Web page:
On Apr. 16, Standard & Poor's raised its corporate credit and senior secured bank loan ratings for Alliance Gaming Corp. to single-'B'-plus from single-'B'. Concurrently the company's subordinated debt rating was raised to single-'B'-minus from triple-'C'-plus. The ratings have been removed from CreditWatch where they were placed on April 4, 2001.
The outlook is stable.
Approximately $330 million in debt is affected.
The upgrade reflects Las Vegas-based Alliance Gaming's meaningful operating turnaround, and Standard & Poor's expectation that management has positioned the company well for steady and/or modestly improving performance over the mid-term.
The ratings reflect Alliance's improved operating performance and its relatively diverse cash flow base. This is offset by the challenges associated with increasing its market share in the gaming equipment segment and the volatility experienced within certain divisions during the past couple of fiscal years.
Management has taken various actions over the last year to direct a turnaround. These actions included substantial cost reductions that have lowered the breakeven unit sales level at Bally Gaming & Systems and at Bally Wulff. In addition, management has enhanced the new product pipeline at Bally Gaming & Systems for stand-alone and wide-area progressive (WAP) machines. This effort is expected to stabilize the three-year decline in unit sales of stand alone machines and continue to grow the installed base of WAP machines. Three new WAP products, Blondie, Millionaire 7, and Popeye are expected to have a positive impact to the base of recurring revenue games during the next couple of years. Also, the recent move a 17"-19" upright cabinet for stand-alone machines and the anticipated transition to the EVO technology platform are viewed positively.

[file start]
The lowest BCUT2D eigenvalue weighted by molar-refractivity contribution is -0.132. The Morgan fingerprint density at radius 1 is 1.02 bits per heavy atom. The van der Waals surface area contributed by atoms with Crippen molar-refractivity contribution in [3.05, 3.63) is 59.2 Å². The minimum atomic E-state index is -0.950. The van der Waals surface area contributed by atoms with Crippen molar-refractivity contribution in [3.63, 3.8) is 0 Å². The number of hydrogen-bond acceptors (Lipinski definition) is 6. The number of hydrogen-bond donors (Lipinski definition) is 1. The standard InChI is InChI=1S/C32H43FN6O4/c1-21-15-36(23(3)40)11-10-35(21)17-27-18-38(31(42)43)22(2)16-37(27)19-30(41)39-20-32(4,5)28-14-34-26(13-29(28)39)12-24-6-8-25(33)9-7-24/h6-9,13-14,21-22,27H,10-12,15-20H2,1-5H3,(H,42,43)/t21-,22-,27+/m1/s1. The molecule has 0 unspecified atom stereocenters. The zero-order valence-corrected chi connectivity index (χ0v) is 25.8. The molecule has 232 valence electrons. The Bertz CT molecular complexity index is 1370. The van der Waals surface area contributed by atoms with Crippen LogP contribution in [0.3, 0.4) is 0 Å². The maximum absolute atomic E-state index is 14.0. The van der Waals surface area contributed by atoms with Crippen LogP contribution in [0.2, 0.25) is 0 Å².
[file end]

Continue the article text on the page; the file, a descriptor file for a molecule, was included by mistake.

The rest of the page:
Standard & Poor's expects that Alliance's two casinos will continue to be stable cash flow generators. Alliance's larger Vicksburg property generates a high EBITDA margin, and Standard & Poor's does not expect the dynamics of this marketplace to change much over the mid-term.
Standard & Poor's views Bally Wulff's performance as less steady. Even so, material cost reductions and the success of the Sunfire product (introduced in September 2000) have benefited performance during fiscal 2001.
For the 12 months ended March 31, 2001, Alliance reported EBITDA of $80.6 million compared to $51.7 million for the fiscal year ended June 30, 2000. EBITDA coverage of interest expense improved to 2.3x during the March 12-month period, compared to 1.5x for during fiscal 2000. In addition, the company's ratio of total debt to EBITDA strengthened to 4.1x during the 12 months ended in March, compared to 6.7x during fiscal 2000. These ratios are expected to remain within current ranges following the previously announced sale of the Nevada route operation (United Coin Machine Co.). The company reported cash and equivalents of $46.5 million at March 31, 2001, up from $32 million at June 30, 2000.
Standard & Poor's expects that Alliance will continue its recovery following a challenging couple of years. Management's efforts are expected to result in stable or modestly growing cash flow supportive of the new ratings over the mid-term. From Standard & Poor's Credit Wire